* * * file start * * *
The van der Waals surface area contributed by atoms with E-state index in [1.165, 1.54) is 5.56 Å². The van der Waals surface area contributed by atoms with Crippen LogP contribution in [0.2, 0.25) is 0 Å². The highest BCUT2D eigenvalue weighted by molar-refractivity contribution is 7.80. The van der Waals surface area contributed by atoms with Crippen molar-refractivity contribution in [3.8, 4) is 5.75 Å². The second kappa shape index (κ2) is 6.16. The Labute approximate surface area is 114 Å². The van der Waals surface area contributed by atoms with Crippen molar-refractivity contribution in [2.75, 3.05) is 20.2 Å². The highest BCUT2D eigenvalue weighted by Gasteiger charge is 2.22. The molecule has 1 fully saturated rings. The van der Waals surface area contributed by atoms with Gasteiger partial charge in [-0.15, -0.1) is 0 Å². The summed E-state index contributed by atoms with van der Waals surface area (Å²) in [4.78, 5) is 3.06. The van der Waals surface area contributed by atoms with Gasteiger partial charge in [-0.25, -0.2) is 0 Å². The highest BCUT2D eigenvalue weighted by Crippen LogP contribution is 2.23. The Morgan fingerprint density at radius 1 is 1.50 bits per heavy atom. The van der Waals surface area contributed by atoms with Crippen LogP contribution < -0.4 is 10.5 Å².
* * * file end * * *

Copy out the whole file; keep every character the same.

The van der Waals surface area contributed by atoms with E-state index in [1.165, 1.54) is 5.56 Å². The van der Waals surface area contributed by atoms with Crippen LogP contribution in [0.2, 0.25) is 0 Å². The highest BCUT2D eigenvalue weighted by molar-refractivity contribution is 7.80. The van der Waals surface area contributed by atoms with Crippen molar-refractivity contribution in [3.8, 4) is 5.75 Å². The second kappa shape index (κ2) is 6.16. The Labute approximate surface area is 114 Å². The van der Waals surface area contributed by atoms with Crippen molar-refractivity contribution in [2.75, 3.05) is 20.2 Å². The highest BCUT2D eigenvalue weighted by Gasteiger charge is 2.22. The molecule has 1 fully saturated rings. The van der Waals surface area contributed by atoms with Gasteiger partial charge in [-0.15, -0.1) is 0 Å². The summed E-state index contributed by atoms with van der Waals surface area (Å²) in [4.78, 5) is 3.06. The van der Waals surface area contributed by atoms with Gasteiger partial charge in [-0.25, -0.2) is 0 Å². The highest BCUT2D eigenvalue weighted by Crippen LogP contribution is 2.23. The Morgan fingerprint density at radius 1 is 1.50 bits per heavy atom. The van der Waals surface area contributed by atoms with Crippen LogP contribution < -0.4 is 10.5 Å².